"Come now my child, if we were planning to harm you, do you think we'd be lurking here beside the path in the very darkest part of the forest..." - Kenneth Patchen, "Even So."

THIS IS A BLOG ABOUT STORIES AND STORYTELLING; some are true, some are false, and some are a matter of perspective. Herein the brave traveller shall find dark musings on horror, explorations of the occult, and wild flights of fantasy.

Tuesday, February 14, 2012


I can't stand "genre" fiction. The best stories--the greatest stories--defy being placed in just a single Barnes & Noble category. Calling The Lord of the Rings"fantasy," The Haunting of Hill House "horror," or Watchmen a "comic book" is lovely for marketing, because it allows a whole horde of less talented writers to come along and blindly ape such works for mass consumption. But it also spectacularly misses the point. Tolkien's decades-long experiment in cultural philology and linguistics is a very different animal from the likes of Terry Brooks, who has made a career of stealing Tolkien's most superficial elements and recycling them. Likewise, "graphic novels" are now an entire cottage industry as people try to recreate the bleak realism of Moore's masterpiece. But in my humble opinion (wait, screw the "humble" part), if an author sits down to write a "vampire" novel or a "fantasy" novel or a "romance" novel, he or she is already a hack. A writer is in the business of telling stories, and must remain true to the story no matter how many genres it meanders through.

House of Leaves is one of those rare first novels that managed to get published despite A) wandering through more genres than you could shake a stick at, and B) breaking absolutely all the conventions of what "sells." It is mad, impossible, daunting, distancing, utterly gripping, and sheer genius. I haven't seen an author with balls this size since Eco.

In a nutshell, the entire book is a scholarly dissection of the cult film The Navidson Record,containing hundreds (possibly thousands) of footnotes and references. Except of course, that it was all written by a blind madman, there never was a film called The Navidson Record,and the entire mess was edited by another man who went mad in the process. With me so far?

According to Zampano, the blind man who spent decades piecing the book together, The Navidson Record was a sort of Blair Witch documentary that came about when Pulitzer prize winning photojournalist Will Navidson and his parter Karen purchased and moved into a colonial Virgina farmhouse. This house, they soon discovered, was wrong. But if you think you've heard this one before, you haven't. The family doesn't have to deal with ghosts or bleeding walls. Instead, a hallway appears overnight that literally goes nowhere. Black, freezing, and featureless, it opens into an endless series of halls, empty rooms, and stairs...a labyrinth that may or may not contain its own horrific minotaur. Navidson grabs his camera and starts filming, and the labyrinth responds by slowing destroying his world.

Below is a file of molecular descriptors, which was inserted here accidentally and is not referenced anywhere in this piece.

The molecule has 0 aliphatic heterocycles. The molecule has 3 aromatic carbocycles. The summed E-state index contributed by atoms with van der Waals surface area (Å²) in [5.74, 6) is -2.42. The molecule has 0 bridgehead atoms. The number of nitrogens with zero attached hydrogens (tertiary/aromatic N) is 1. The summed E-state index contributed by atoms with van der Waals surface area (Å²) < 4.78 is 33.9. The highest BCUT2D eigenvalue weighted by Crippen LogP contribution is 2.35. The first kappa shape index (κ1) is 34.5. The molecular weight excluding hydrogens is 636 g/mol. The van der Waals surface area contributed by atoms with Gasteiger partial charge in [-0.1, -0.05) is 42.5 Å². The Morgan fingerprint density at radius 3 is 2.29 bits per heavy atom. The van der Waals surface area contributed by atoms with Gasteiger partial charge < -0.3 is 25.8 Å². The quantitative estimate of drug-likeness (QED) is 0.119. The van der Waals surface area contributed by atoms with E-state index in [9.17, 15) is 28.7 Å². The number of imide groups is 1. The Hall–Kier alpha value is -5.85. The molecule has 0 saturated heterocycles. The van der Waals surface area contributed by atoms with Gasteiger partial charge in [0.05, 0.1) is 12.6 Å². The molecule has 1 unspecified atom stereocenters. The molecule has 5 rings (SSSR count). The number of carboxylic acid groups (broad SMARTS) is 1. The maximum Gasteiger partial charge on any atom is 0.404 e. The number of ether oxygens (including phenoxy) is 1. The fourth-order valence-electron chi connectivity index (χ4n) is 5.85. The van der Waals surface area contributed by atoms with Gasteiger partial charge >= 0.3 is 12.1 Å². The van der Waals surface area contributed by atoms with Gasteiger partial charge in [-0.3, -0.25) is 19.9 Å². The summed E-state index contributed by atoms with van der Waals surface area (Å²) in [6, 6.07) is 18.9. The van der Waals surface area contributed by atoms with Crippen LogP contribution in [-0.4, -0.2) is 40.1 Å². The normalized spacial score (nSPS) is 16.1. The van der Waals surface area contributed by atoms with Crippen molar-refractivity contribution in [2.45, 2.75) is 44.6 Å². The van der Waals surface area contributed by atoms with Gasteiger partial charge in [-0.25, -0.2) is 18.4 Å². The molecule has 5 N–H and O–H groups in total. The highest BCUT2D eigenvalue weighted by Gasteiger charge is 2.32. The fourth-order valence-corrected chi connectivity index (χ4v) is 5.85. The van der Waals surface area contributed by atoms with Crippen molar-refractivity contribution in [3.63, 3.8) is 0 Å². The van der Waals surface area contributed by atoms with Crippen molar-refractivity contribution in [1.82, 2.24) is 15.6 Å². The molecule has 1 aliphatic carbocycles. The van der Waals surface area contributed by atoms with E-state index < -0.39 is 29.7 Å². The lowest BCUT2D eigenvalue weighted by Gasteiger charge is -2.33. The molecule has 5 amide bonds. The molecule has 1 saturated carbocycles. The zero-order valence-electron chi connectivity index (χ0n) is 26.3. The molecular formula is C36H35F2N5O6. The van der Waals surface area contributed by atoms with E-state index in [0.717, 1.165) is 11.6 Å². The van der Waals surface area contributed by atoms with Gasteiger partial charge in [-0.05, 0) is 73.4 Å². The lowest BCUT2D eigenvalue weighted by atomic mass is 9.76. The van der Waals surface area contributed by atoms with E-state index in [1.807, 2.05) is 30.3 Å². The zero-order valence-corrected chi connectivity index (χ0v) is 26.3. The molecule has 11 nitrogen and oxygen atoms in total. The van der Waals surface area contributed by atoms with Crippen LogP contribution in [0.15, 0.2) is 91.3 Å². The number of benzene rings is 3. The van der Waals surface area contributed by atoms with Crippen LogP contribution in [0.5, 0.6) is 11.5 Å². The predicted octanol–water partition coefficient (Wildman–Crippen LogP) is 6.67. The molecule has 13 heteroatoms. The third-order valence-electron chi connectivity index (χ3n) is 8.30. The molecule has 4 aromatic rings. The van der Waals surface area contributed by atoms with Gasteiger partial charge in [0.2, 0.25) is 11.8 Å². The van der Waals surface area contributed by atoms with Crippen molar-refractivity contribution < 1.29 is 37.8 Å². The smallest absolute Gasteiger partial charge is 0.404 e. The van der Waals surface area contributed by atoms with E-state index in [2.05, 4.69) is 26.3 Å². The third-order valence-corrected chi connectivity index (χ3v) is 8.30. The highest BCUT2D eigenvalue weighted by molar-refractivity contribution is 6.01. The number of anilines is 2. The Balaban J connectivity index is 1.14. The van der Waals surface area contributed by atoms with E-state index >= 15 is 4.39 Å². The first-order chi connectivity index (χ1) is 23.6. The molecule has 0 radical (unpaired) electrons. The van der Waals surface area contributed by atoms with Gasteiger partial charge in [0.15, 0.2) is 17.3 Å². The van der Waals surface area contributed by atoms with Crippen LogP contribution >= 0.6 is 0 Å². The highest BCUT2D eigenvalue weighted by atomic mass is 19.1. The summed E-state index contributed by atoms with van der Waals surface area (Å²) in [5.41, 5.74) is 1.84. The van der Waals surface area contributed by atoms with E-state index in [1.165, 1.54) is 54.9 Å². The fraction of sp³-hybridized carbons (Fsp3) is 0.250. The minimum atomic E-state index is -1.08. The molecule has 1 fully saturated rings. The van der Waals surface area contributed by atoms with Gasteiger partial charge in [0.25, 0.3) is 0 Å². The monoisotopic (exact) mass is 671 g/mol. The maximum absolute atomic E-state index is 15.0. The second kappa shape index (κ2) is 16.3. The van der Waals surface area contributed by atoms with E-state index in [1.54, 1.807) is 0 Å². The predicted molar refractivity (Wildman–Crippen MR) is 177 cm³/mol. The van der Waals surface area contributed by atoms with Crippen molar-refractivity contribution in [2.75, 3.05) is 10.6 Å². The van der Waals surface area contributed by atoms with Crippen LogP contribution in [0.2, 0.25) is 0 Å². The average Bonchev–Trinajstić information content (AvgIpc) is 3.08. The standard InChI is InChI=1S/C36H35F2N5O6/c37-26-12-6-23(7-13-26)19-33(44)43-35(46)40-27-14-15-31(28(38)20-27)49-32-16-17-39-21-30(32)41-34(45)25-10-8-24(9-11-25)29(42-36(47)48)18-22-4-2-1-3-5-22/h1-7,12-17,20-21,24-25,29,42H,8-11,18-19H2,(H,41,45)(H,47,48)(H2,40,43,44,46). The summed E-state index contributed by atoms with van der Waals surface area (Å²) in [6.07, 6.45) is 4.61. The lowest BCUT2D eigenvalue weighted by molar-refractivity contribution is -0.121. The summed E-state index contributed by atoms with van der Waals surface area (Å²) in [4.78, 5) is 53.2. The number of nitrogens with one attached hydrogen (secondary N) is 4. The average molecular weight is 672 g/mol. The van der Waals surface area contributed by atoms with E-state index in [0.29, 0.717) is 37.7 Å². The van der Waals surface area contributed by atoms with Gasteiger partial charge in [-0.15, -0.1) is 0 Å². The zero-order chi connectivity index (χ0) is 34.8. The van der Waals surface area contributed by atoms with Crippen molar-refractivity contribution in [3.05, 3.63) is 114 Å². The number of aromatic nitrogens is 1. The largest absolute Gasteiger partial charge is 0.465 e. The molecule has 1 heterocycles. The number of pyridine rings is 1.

Zampano analyzes the film scene by scene, drawing upon a staggering wealth of scholarly opinions by scientists, philosophers, artists, etc. Except of course, the film never existed. When Zampano suddenly and mysteriously dies, this mess of a manuscript passes into the hands of tattoo parlor apprentice Johnny Truant, who becomes increasingly obsessed with it and re-edits the work. Now, as any writer worth his salt will tell you, a first person narrative is always uncertain. The disembodied third-person approach can magically get inside everyone's heads and report the truth, while the first person is one character's impression of the truth. Imagine thenHouse of Leaves, a first person narrative of a first person narrative of another first person narrative. But then again, the idea of the "echo" is essential to the book.

The book manages to tell a page-turning, gripping story that leads the reader, like Ariadne's thread, through a maze of horror, fantasy, and philosophy before discovering the whole thing is a love story. Sort of. Not really.

What becomes clear as you read House of Leaves is that the manuscript itself is the real labyrinth, and that if you read too deep, too far, and too long, the Minotaur will find you. The book understands that the true antagonist in any tale is not the villain or the monster, but the narrative itself. Think about that too long and like Johnny Truant you will go mad.

It is cliche to say "you've never read a book like this before," but you haven't. Really. Never. And if you don't believe me, sift through the 663 other reads saying the same damn thing here; If you are a reader, you would do yourself a disservice buy not grabbing this book.

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